I don't know. It's funny, for us, whenever we're in the same room, I get really flustered, because we've been doing it remotely for so long [laughs]. But we do most of our ... We have segments called "Phone a Friend," we also do those through the phone. I've done a couple of them actually in person, just because I've been in New York so much this summer. And every once in a while, the really tricky part is when we do, like, a three-way phoner. And we've done like a four-way one once.
Can I ask a gender question? Is this also with women?
Yeah, there have only been two dudes on “Call Your Girlfriend” in the history of the show.
It seems like if you had a dude on the phone, it'd be a lot harder to pull off.
I just think dudes are less good at phone conversations.
I don't know. We had our friend Cord Jefferson, who's a delight, who did great really early on. And then our buddy Andrew Golis, who we called to ask for feminist advice. I don't know, but yeah. You have to be very special to be a man on “Call Your Girlfriend.”
All right, I'll have to work up to it. You probably don't want to hear from me at all, actually.
[laughs] We'll call you with some, like, media questions. "Peter, how do we make media moguls?"
I don't know. I'm just here podcasting here with a plastic cup.
You're a media mogul.
I'm a media mogul. We should have the disclosure segment now, right?
Because you and I worked together for a minute.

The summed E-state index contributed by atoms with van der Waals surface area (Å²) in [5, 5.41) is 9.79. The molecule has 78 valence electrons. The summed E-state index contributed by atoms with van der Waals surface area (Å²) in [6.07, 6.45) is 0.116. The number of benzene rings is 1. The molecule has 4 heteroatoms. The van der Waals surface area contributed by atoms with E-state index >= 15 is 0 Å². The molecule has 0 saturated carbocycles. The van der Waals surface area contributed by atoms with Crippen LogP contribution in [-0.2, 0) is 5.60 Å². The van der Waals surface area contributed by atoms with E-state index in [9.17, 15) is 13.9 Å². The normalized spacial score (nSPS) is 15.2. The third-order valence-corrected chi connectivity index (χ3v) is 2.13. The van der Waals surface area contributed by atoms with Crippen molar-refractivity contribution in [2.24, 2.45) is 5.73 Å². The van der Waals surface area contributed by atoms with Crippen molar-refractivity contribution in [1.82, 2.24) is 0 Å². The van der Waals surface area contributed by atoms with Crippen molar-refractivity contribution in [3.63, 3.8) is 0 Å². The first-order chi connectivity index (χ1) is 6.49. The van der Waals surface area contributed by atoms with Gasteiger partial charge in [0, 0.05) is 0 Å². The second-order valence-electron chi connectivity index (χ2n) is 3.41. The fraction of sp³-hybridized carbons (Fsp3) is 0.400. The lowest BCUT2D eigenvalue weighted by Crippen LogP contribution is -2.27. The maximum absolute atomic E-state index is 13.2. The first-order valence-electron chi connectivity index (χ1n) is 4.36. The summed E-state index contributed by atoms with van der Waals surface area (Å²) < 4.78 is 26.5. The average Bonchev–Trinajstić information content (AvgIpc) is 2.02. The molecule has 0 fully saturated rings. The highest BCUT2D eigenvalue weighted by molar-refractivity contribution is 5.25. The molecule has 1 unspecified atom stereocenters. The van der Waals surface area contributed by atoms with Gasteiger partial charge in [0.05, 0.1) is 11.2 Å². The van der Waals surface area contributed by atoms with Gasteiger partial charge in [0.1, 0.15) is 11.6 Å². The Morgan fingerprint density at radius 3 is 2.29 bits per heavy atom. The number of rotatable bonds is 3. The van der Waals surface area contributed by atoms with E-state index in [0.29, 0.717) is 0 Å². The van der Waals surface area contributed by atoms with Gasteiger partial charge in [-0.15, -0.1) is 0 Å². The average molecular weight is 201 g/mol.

Yes we did. Man, podcasts disclosures. We did work together on putting on the Code Conference.
You programmed part of the Code Conference. You brought in some of the awesome thinkers and doers. And I remember Kara Swisher said she wanted to work with you. She said, "Oh, everyone knows Amina. Amina is totally plugged in, she's got this amazing network." I'd never heard of you. [AS laughs]. Which doesn't mean anything. And then I looked into it, and I thought, "She does know everybody." Was that all from the podcast, or again, was this this network you'd built up over time?
It's literally the network that I've built up over time. The podcast has only been the last two years, and honestly I don't consider the podcast part of my professional story. You know, I've lived a lot of places, I've worked a lot of jobs.
You moved around a lot.
And we moved around a lot.
So you went to college in Texas, but you didn't grow up in the U.S., right?
I grew up in Belgium and in Nigeria. I am originally from Guinea. I went to college at UT Austin — Hook ’em Horns!
Did you move to the U.S. for school?
I moved to the U.S. for school, and there was kind of no plan. I wanted that, like, American-movie college experience. I was like, "Where can I go that is ..."
What movie were you thinking about?
Like, all of them. I was like, "Where can I go that is really big but still has decent academics?" And Austin was great. It worked out really well. I studied political science, my parents were diplomats, so ...
It's Texas, but it's Austin, so you get sort of, it's a cool college, but also America.
Exactly. And there's a great football team, and I wanted all of that stuff. And I thought I was going to be, like — Christiane Amanpour was my hero growing up. and I thought that's what I wanted to do. My parents were diplomats., I was like, "Maybe I'll be a journalist." And then I kind of don't know what happened. I, like, moved to D.C., I worked at this think tank for a while, and I was like, "I'm too fun for policy work. This is great, I care deeply about policy, but the people who make policy drive me up the wall."
Was there a particular policy you thought you were interested in?
Mostly like foreign policy stuff, but I was just like, "I am too fun for this." And, oh yeah, it just didn't happen. And at the same time, I graduate college in, like, 2007 — I think we were the last college class where people had, like, jobs when you still graduate college. I was not one of those people.
What do you mean? Because of the recession afterward?